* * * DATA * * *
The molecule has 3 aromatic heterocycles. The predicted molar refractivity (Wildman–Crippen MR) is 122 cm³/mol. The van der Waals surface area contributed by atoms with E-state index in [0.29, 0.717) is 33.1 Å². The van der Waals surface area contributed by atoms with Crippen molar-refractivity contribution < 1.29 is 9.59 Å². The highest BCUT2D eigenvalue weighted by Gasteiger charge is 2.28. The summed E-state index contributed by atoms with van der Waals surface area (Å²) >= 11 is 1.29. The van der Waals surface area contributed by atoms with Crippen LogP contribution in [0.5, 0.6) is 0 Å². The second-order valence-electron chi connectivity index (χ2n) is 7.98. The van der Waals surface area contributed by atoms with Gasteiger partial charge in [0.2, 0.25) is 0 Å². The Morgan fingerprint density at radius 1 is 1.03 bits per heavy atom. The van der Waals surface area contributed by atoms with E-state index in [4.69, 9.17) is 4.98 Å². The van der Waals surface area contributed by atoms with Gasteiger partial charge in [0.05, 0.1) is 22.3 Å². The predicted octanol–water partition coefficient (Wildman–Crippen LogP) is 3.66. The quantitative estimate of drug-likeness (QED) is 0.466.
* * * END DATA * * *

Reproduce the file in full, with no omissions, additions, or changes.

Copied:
The molecule has 3 aromatic heterocycles. The predicted molar refractivity (Wildman–Crippen MR) is 122 cm³/mol. The van der Waals surface area contributed by atoms with E-state index in [0.29, 0.717) is 33.1 Å². The van der Waals surface area contributed by atoms with Crippen molar-refractivity contribution < 1.29 is 9.59 Å². The highest BCUT2D eigenvalue weighted by Gasteiger charge is 2.28. The summed E-state index contributed by atoms with van der Waals surface area (Å²) >= 11 is 1.29. The van der Waals surface area contributed by atoms with Crippen LogP contribution in [0.5, 0.6) is 0 Å². The second-order valence-electron chi connectivity index (χ2n) is 7.98. The van der Waals surface area contributed by atoms with Gasteiger partial charge in [0.2, 0.25) is 0 Å². The Morgan fingerprint density at radius 1 is 1.03 bits per heavy atom. The van der Waals surface area contributed by atoms with E-state index in [4.69, 9.17) is 4.98 Å². The van der Waals surface area contributed by atoms with Gasteiger partial charge in [0.05, 0.1) is 22.3 Å². The predicted octanol–water partition coefficient (Wildman–Crippen LogP) is 3.66. The quantitative estimate of drug-likeness (QED) is 0.466.